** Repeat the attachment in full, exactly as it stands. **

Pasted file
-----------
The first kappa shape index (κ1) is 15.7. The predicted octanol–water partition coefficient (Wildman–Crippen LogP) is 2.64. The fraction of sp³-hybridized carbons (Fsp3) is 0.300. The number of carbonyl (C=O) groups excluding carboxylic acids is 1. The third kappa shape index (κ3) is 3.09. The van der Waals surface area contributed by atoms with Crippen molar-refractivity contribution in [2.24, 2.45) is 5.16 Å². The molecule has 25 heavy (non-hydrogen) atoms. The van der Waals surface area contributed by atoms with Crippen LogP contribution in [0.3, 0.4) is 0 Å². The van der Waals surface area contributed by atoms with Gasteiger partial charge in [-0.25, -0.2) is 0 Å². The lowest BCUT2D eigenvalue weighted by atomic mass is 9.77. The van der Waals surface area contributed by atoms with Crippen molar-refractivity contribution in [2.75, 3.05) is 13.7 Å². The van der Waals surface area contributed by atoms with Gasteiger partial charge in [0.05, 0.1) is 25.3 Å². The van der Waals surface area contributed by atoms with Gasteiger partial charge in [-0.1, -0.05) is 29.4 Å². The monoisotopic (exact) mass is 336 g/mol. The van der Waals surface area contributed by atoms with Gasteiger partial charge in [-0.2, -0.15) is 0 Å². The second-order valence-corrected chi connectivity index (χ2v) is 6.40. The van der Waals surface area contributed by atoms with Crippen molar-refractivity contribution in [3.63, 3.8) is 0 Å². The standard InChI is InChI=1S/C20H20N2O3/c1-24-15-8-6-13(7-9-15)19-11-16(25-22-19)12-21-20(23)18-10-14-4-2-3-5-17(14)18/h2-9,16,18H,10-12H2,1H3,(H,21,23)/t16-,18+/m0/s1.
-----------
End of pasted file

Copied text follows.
The first kappa shape index (κ1) is 15.7. The predicted octanol–water partition coefficient (Wildman–Crippen LogP) is 2.64. The fraction of sp³-hybridized carbons (Fsp3) is 0.300. The number of carbonyl (C=O) groups excluding carboxylic acids is 1. The third kappa shape index (κ3) is 3.09. The van der Waals surface area contributed by atoms with Crippen molar-refractivity contribution in [2.24, 2.45) is 5.16 Å². The molecule has 25 heavy (non-hydrogen) atoms. The van der Waals surface area contributed by atoms with Crippen LogP contribution in [0.3, 0.4) is 0 Å². The van der Waals surface area contributed by atoms with Gasteiger partial charge in [-0.25, -0.2) is 0 Å². The lowest BCUT2D eigenvalue weighted by atomic mass is 9.77. The van der Waals surface area contributed by atoms with Crippen molar-refractivity contribution in [2.75, 3.05) is 13.7 Å². The van der Waals surface area contributed by atoms with Gasteiger partial charge in [0.05, 0.1) is 25.3 Å². The van der Waals surface area contributed by atoms with Gasteiger partial charge in [-0.1, -0.05) is 29.4 Å². The monoisotopic (exact) mass is 336 g/mol. The van der Waals surface area contributed by atoms with Gasteiger partial charge in [-0.2, -0.15) is 0 Å². The second-order valence-corrected chi connectivity index (χ2v) is 6.40. The van der Waals surface area contributed by atoms with Crippen molar-refractivity contribution in [3.63, 3.8) is 0 Å². The standard InChI is InChI=1S/C20H20N2O3/c1-24-15-8-6-13(7-9-15)19-11-16(25-22-19)12-21-20(23)18-10-14-4-2-3-5-17(14)18/h2-9,16,18H,10-12H2,1H3,(H,21,23)/t16-,18+/m0/s1.